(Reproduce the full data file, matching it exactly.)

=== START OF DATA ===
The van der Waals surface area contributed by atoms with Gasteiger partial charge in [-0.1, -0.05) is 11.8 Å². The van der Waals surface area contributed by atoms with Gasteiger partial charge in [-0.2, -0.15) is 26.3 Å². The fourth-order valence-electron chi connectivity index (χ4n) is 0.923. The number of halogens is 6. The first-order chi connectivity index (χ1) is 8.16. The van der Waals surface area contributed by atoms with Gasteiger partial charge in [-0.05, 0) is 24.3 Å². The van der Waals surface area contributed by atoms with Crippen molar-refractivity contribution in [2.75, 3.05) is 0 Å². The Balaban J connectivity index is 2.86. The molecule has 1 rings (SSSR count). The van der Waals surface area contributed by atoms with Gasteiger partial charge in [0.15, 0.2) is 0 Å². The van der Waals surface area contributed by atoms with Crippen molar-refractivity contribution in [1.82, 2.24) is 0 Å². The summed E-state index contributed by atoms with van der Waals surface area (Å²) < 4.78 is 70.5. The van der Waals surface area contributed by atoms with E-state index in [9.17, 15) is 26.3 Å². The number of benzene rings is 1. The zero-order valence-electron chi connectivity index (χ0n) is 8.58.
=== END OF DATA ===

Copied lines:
The van der Waals surface area contributed by atoms with Gasteiger partial charge in [-0.1, -0.05) is 11.8 Å². The van der Waals surface area contributed by atoms with Gasteiger partial charge in [-0.2, -0.15) is 26.3 Å². The fourth-order valence-electron chi connectivity index (χ4n) is 0.923. The number of halogens is 6. The first-order chi connectivity index (χ1) is 8.16. The van der Waals surface area contributed by atoms with Gasteiger partial charge in [-0.05, 0) is 24.3 Å². The van der Waals surface area contributed by atoms with Crippen molar-refractivity contribution in [2.75, 3.05) is 0 Å². The Balaban J connectivity index is 2.86. The molecule has 1 rings (SSSR count). The van der Waals surface area contributed by atoms with Gasteiger partial charge in [0.15, 0.2) is 0 Å². The van der Waals surface area contributed by atoms with Crippen molar-refractivity contribution in [1.82, 2.24) is 0 Å². The summed E-state index contributed by atoms with van der Waals surface area (Å²) < 4.78 is 70.5. The van der Waals surface area contributed by atoms with E-state index in [9.17, 15) is 26.3 Å². The number of benzene rings is 1. The zero-order valence-electron chi connectivity index (χ0n) is 8.58.